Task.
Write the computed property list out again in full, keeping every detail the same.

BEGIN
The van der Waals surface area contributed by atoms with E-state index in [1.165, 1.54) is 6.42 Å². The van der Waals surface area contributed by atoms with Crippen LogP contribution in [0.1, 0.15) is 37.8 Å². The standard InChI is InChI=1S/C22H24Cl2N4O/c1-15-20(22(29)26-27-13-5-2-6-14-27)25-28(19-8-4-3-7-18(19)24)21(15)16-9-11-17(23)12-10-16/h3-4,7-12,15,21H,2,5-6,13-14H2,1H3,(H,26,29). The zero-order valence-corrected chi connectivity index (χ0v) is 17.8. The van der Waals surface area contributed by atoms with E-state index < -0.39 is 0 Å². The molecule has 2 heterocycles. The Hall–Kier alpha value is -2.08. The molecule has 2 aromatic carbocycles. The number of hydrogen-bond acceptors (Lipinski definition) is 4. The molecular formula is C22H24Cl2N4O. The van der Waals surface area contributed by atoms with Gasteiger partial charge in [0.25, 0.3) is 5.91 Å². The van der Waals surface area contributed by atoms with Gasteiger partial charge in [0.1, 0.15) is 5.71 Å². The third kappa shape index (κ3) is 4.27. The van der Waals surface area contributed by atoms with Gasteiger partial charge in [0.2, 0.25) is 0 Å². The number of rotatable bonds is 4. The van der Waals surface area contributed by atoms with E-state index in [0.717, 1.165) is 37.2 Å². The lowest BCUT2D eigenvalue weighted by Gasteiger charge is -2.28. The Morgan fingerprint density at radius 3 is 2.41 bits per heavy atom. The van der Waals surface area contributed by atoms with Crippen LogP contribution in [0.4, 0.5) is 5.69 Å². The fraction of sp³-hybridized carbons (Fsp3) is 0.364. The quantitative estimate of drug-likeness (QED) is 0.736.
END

The van der Waals surface area contributed by atoms with E-state index in [1.165, 1.54) is 6.42 Å². The van der Waals surface area contributed by atoms with Crippen LogP contribution in [0.1, 0.15) is 37.8 Å². The standard InChI is InChI=1S/C22H24Cl2N4O/c1-15-20(22(29)26-27-13-5-2-6-14-27)25-28(19-8-4-3-7-18(19)24)21(15)16-9-11-17(23)12-10-16/h3-4,7-12,15,21H,2,5-6,13-14H2,1H3,(H,26,29). The zero-order valence-corrected chi connectivity index (χ0v) is 17.8. The van der Waals surface area contributed by atoms with E-state index < -0.39 is 0 Å². The molecule has 2 heterocycles. The Hall–Kier alpha value is -2.08. The molecule has 2 aromatic carbocycles. The number of hydrogen-bond acceptors (Lipinski definition) is 4. The molecular formula is C22H24Cl2N4O. The van der Waals surface area contributed by atoms with Gasteiger partial charge in [0.25, 0.3) is 5.91 Å². The van der Waals surface area contributed by atoms with Gasteiger partial charge in [0.1, 0.15) is 5.71 Å². The third kappa shape index (κ3) is 4.27. The van der Waals surface area contributed by atoms with Gasteiger partial charge in [0.2, 0.25) is 0 Å². The number of rotatable bonds is 4. The van der Waals surface area contributed by atoms with E-state index in [0.717, 1.165) is 37.2 Å². The lowest BCUT2D eigenvalue weighted by Gasteiger charge is -2.28. The Morgan fingerprint density at radius 3 is 2.41 bits per heavy atom. The van der Waals surface area contributed by atoms with Crippen LogP contribution in [0.4, 0.5) is 5.69 Å². The fraction of sp³-hybridized carbons (Fsp3) is 0.364. The quantitative estimate of drug-likeness (QED) is 0.736.